|Topic Review (Newest First)|
|11-19-2019 07:55 PM|
So very often when there is an electrical problem the job is to find it. Once found it is easy to fix but it can drive you nearly bonkers looking for it. Wouldn't it be great to know the end from the beginning in such cases? Alas, life doesn't work that way. |
Thanks for letting us know the outcome of your ordeal. Now we can all benefit from your efforts.
|11-19-2019 05:46 PM|
|dpuckett||Sorry it has taken so long to get back about my problem. I bought another cam position sensor from GM and it turns out I probably (did) waste a lot of money. Turns out when I replaced the injectors a pin in the connector was bent and not making contact. It took about two weeks of looking to find that stupid bent pin. The truck starts and runs like it used to. Thank you very much for being patient and explaining things so well. Dan Puckett|
|10-29-2019 08:13 PM|
|mizterwizard||Since you didn't find a problem you should clear the code and try to start it again. I is possible that while messing around with the various wires and connectors you "fixed" the problem for now and that is why everything tests good.|
|10-28-2019 08:12 PM|
Thank you Mizterwizard. I checked the wiring this evening and it is getting 12 volts on the red wire, I checked the ground by checking the OHM value from the terminal to the truck ground and checked connectivity of the sensor signal it shows good connectivity. One thing I still need to check is if any are grounding out. I ordered a GM Camshaft sensor but the expected delivery date is 7th of November. |
I will post more updates as I find things. Again, thank you very much for the very detailed explanation.
|10-28-2019 01:50 AM|
I don't think your ECM is bad. It could be but you are a long way from assuming that yet. |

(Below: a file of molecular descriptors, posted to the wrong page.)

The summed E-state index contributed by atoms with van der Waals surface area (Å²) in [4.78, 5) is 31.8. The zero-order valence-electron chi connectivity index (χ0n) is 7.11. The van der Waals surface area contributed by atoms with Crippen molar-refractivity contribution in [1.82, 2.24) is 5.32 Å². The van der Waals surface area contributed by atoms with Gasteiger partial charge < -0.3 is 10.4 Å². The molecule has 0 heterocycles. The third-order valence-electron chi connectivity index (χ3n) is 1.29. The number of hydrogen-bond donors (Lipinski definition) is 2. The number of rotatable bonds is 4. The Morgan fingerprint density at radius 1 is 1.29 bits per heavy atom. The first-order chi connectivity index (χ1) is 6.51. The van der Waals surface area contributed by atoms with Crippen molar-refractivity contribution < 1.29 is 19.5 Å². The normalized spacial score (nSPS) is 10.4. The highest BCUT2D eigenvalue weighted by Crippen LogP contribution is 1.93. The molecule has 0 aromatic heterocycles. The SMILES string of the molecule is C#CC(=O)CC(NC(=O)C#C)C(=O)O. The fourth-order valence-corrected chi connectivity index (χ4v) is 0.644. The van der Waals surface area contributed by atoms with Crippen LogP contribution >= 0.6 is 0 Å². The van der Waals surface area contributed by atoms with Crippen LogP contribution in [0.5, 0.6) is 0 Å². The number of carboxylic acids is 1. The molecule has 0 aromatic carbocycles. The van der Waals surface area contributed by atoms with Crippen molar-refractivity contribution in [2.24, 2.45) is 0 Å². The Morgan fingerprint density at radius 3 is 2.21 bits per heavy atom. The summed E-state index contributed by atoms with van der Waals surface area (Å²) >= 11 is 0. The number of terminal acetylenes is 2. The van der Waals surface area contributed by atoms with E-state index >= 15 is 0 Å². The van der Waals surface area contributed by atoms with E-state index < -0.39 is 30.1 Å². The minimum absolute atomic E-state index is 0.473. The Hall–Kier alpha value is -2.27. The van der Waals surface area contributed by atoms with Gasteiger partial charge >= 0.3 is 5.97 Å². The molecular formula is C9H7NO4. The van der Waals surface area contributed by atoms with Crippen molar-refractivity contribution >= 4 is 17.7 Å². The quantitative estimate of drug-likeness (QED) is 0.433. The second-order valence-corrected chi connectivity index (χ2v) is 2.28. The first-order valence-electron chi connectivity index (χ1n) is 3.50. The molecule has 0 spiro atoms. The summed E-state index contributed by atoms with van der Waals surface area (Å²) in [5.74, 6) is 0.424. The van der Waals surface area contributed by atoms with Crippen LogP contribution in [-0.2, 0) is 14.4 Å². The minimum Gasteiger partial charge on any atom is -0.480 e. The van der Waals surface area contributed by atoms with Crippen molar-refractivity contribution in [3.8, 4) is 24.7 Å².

What you are describing sounds like an intermittent problem with the wiring to the cam sensor that is getting worse and is now constant. That's a good thing because if it is happening now it is a lot easier to find than if it is not happening now. Computers don't often have intermittents. It is possible but rare.
Try not to disturb anything you don't have to so as not to inadvertently "fix" the problem before you have a chance to actually find it.
Disconnect the ECM connector and the connector at the cam sensor.
There are three wires from the ECM to the cam sensor. They are solid Red for 12 volt reference, Pink/Black for sensor ground and Brown/White for the cam sensor signal.
The ECM has so many wires going to it that it is often hard to tell what the colors are, especially after 19 years of aging and dirt. By looking at the wires on the sensor connector it is easier to tell what you are looking for at the ECM. I find that a spritz of brake clean or carb clean makes wire colors much easier to see.
When probing connectors on ECMs and sensors it is very important to be careful not to stick something into the connector that will spread it open. I've had to re-form a lot of terminals after someone jammed a nice fat wire in there to test with. The best thing to use is a terminal like what it is supposed to connect to, if you can find one.
The ECM has two connectors C1 and C2. Both have 80 pins in two rows of 40 each. There is a solid block in the middle that separates the two rows into 20 on each side. If you look carefully (you might need a magnifying glass) you will see that some of the pins are numbered so you can tell which they are. C1 is blue. Socket 61 of C1 is the Pink/Black wire for ground. It will be on the top row just to the right of the center divider. Socket 73 of C1 is for the Brown/White cam sensor signal. It will be 8 from the right end on the top row.